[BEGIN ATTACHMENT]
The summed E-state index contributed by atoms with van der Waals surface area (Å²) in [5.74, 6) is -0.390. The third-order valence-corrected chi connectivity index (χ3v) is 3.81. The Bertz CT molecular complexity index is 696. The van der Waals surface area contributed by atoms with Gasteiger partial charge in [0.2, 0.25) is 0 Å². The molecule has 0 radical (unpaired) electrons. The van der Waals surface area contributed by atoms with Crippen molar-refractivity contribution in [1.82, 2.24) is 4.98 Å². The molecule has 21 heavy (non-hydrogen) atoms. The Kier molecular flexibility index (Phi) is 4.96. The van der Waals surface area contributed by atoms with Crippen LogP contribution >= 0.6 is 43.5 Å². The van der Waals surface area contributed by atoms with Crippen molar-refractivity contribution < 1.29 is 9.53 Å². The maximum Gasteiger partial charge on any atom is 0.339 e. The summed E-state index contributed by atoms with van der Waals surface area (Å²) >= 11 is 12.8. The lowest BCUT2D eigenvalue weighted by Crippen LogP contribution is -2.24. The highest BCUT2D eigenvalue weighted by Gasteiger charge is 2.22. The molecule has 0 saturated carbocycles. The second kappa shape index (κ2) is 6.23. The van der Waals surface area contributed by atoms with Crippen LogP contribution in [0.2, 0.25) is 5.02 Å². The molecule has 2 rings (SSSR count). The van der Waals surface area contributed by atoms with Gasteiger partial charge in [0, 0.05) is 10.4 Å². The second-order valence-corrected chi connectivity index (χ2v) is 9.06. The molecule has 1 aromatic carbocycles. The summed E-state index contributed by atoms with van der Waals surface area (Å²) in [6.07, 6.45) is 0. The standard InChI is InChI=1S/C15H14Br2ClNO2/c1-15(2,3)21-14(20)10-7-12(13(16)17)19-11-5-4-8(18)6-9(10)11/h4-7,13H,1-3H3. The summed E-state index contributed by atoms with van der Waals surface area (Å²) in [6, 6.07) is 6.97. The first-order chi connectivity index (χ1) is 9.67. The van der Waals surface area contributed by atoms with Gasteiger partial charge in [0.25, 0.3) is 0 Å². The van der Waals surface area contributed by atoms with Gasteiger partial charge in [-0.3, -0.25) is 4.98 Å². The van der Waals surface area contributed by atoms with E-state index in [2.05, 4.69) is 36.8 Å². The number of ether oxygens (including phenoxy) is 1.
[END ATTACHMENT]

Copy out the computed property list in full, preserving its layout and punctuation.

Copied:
The summed E-state index contributed by atoms with van der Waals surface area (Å²) in [5.74, 6) is -0.390. The third-order valence-corrected chi connectivity index (χ3v) is 3.81. The Bertz CT molecular complexity index is 696. The van der Waals surface area contributed by atoms with Gasteiger partial charge in [0.2, 0.25) is 0 Å². The molecule has 0 radical (unpaired) electrons. The van der Waals surface area contributed by atoms with Crippen molar-refractivity contribution in [1.82, 2.24) is 4.98 Å². The molecule has 21 heavy (non-hydrogen) atoms. The Kier molecular flexibility index (Phi) is 4.96. The van der Waals surface area contributed by atoms with Crippen LogP contribution >= 0.6 is 43.5 Å². The van der Waals surface area contributed by atoms with Crippen molar-refractivity contribution < 1.29 is 9.53 Å². The maximum Gasteiger partial charge on any atom is 0.339 e. The summed E-state index contributed by atoms with van der Waals surface area (Å²) >= 11 is 12.8. The lowest BCUT2D eigenvalue weighted by Crippen LogP contribution is -2.24. The highest BCUT2D eigenvalue weighted by Gasteiger charge is 2.22. The molecule has 0 saturated carbocycles. The second kappa shape index (κ2) is 6.23. The van der Waals surface area contributed by atoms with Crippen LogP contribution in [0.2, 0.25) is 5.02 Å². The molecule has 2 rings (SSSR count). The van der Waals surface area contributed by atoms with Gasteiger partial charge in [0, 0.05) is 10.4 Å². The second-order valence-corrected chi connectivity index (χ2v) is 9.06. The molecule has 1 aromatic carbocycles. The summed E-state index contributed by atoms with van der Waals surface area (Å²) in [6.07, 6.45) is 0. The standard InChI is InChI=1S/C15H14Br2ClNO2/c1-15(2,3)21-14(20)10-7-12(13(16)17)19-11-5-4-8(18)6-9(10)11/h4-7,13H,1-3H3. The summed E-state index contributed by atoms with van der Waals surface area (Å²) in [6, 6.07) is 6.97. The first-order chi connectivity index (χ1) is 9.67. The van der Waals surface area contributed by atoms with Gasteiger partial charge in [0.25, 0.3) is 0 Å². The van der Waals surface area contributed by atoms with Gasteiger partial charge in [-0.3, -0.25) is 4.98 Å². The van der Waals surface area contributed by atoms with E-state index in [2.05, 4.69) is 36.8 Å². The number of ether oxygens (including phenoxy) is 1.